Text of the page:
CHAPTER XXVIII.

Accession of King James—Joy of the Irish Catholics—Their
Disappointment—Bishops, Priests, and Laity imprisoned for the
Faith—Paul V. encourages the Catholics to Constancy—Plot to entrap
O'Neill and O'Donnell—Flight of the Earls—Ulster is left to the Mercy
of the English Nation—The Plantation commences—Chichester's
Parliament, and how he obtained Members—Death of James I., and
Accession of Charles—The Hopes of the Catholics are raised again—They
offer a large sum of Money to obtain "Graces"—It is accepted, and the
"Graces" are treacherously refused—The Plantation of Connaught—How
Obedience was enforced and Resistance punished—Conspiracy to seize
Dublin—Sir Phelim O'Neill-Massacre of Island Magee.

[A.D. 1605-1642.]
G

reat was the joy of the Irish nation when James the First of England
and the Sixth of Scotland ascended the throne. The people supposed him
to be a Catholic in heart, and a prince in feeling. They should have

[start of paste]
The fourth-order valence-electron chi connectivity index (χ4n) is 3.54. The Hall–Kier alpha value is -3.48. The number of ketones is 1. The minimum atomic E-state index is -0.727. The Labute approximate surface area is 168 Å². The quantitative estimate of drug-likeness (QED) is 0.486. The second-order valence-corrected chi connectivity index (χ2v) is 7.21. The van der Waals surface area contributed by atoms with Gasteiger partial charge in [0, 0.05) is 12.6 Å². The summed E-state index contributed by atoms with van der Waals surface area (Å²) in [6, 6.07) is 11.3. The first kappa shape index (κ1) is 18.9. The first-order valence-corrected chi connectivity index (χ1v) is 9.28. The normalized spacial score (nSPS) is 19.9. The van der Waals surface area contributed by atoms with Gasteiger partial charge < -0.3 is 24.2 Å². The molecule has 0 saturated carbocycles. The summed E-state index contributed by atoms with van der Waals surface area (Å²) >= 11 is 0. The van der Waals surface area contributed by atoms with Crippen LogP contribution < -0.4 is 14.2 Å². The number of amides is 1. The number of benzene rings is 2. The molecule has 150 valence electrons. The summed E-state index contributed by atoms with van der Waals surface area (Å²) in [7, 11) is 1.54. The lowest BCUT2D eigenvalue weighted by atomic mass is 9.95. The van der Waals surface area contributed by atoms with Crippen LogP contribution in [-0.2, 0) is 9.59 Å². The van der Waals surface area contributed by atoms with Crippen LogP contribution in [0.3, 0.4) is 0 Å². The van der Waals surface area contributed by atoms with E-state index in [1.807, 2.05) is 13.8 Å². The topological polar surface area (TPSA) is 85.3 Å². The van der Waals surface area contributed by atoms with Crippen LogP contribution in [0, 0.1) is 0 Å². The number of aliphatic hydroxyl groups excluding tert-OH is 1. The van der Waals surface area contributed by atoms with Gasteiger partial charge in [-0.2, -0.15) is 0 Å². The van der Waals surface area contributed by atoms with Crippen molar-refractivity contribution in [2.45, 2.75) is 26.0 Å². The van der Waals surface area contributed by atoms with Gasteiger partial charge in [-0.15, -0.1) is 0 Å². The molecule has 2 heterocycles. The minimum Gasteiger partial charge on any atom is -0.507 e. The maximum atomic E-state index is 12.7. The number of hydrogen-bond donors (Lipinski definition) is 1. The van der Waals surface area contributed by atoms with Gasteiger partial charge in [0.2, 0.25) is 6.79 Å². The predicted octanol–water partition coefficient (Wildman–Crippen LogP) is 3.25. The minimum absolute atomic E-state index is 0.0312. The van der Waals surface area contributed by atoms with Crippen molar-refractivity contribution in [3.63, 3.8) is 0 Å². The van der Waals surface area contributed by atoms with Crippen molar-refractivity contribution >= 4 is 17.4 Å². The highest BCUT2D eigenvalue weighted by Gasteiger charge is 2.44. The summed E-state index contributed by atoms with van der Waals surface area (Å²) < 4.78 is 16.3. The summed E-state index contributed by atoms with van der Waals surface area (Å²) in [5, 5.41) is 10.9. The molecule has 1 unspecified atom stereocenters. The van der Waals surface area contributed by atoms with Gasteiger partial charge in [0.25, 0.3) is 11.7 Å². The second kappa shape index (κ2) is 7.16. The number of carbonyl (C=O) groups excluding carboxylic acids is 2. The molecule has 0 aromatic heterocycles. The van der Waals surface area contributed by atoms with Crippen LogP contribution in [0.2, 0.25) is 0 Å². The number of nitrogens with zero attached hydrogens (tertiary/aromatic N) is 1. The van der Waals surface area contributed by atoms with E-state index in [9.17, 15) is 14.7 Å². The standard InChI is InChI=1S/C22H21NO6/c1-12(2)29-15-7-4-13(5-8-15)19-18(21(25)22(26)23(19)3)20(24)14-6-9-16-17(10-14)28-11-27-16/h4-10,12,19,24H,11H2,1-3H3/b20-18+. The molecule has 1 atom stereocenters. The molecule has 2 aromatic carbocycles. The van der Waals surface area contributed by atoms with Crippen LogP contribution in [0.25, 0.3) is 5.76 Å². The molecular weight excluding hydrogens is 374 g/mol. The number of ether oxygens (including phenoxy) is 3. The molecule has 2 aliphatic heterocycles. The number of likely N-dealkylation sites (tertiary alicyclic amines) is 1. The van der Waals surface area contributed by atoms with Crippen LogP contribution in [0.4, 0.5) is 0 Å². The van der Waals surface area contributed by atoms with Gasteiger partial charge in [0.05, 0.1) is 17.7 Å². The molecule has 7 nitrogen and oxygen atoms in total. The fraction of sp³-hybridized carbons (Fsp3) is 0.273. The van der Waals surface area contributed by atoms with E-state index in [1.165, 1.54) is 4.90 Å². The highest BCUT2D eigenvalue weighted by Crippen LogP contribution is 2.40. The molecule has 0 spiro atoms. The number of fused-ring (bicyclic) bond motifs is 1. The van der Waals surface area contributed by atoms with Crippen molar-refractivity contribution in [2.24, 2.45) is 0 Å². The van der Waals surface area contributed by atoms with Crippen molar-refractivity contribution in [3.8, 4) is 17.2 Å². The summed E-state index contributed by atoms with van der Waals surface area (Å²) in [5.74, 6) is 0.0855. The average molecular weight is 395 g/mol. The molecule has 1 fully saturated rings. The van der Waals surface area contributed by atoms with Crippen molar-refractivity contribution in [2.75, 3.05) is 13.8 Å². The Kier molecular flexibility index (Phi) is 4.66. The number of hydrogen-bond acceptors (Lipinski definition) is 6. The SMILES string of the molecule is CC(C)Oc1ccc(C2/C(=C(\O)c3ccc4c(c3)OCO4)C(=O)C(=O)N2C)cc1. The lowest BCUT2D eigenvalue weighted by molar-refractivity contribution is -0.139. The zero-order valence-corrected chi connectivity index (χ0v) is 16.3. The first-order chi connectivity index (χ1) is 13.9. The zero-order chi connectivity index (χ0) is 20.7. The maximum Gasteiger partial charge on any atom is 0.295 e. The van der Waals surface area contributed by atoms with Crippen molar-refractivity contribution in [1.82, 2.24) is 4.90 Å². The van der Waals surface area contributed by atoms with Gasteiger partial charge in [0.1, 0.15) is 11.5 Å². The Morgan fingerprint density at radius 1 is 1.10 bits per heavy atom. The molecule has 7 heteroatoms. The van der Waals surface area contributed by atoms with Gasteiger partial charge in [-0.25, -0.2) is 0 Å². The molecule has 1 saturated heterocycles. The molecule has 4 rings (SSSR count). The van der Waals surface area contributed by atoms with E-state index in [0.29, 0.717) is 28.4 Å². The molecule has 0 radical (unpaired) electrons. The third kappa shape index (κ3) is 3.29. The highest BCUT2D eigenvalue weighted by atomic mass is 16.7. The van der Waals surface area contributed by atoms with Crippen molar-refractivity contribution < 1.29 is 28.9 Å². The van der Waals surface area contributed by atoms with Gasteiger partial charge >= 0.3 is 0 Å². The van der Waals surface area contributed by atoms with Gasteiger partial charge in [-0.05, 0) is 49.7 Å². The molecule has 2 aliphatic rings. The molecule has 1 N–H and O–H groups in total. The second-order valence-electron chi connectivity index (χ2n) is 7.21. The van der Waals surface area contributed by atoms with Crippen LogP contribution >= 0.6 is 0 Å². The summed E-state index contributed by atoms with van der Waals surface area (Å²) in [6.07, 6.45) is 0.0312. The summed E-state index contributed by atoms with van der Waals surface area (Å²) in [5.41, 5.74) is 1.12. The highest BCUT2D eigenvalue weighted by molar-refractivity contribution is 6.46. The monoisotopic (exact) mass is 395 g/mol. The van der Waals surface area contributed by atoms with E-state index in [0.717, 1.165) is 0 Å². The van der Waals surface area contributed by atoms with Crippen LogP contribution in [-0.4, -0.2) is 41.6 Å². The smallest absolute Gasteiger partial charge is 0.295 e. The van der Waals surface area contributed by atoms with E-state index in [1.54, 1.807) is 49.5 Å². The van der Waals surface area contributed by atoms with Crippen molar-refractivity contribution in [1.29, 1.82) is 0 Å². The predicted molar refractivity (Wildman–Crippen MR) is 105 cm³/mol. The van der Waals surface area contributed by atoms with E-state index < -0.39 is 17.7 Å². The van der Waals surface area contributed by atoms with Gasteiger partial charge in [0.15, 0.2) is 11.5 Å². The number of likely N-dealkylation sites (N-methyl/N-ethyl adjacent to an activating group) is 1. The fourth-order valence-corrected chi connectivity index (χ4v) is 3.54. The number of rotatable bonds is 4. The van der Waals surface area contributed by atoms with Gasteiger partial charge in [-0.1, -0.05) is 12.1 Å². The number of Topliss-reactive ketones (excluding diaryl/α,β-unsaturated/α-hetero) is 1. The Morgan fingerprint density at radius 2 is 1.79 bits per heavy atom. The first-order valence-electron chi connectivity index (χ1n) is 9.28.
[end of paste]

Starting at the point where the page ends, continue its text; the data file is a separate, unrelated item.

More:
judged less favourably of one who could see his mother sacrificed
without making one real effort to avert her doom. His weakness,
obstinacy, and duplicity, helped to prepare the way for the terrible
convulsion of English society, whose origin was the great religious
schism, which, by lessening national respect for the altar, undermined
national respect for the throne.

The Irish Catholics, only too ready to rejoice in the faintest gleam of
hope, took possession of their own churches, and hoped they might
practise their religion openly. The Cathedral of Limerick was
re-dedicated by Richard Arthur, the Cathedral of Cork and Cloyne by
Robert Urigh, the Metropolitan Church of Cashel by Thomas Rachtar, the
churches of Wexford by John Coppinger. Dr. White restored himself the
churches of Clonmel, Kilkenny, and Ross, and other clergymen acted in
like manner in other places. But the most open and remarkable
manifestation of devotion to the old faith was in Cork, always famous
for its Catholicity, for the generosity of its people, and their special
devotion to literature and religion. All the Protestant Bibles and
Prayer-books were publicly and solemnly burned, the churches were
hallowed, and Smith says: "They had a person named a Legate from the
Pope [Dr. Moran, who quotes this passage, supposes him to have been a
Vicar-Apostolic], who went about in procession with a cross, and forced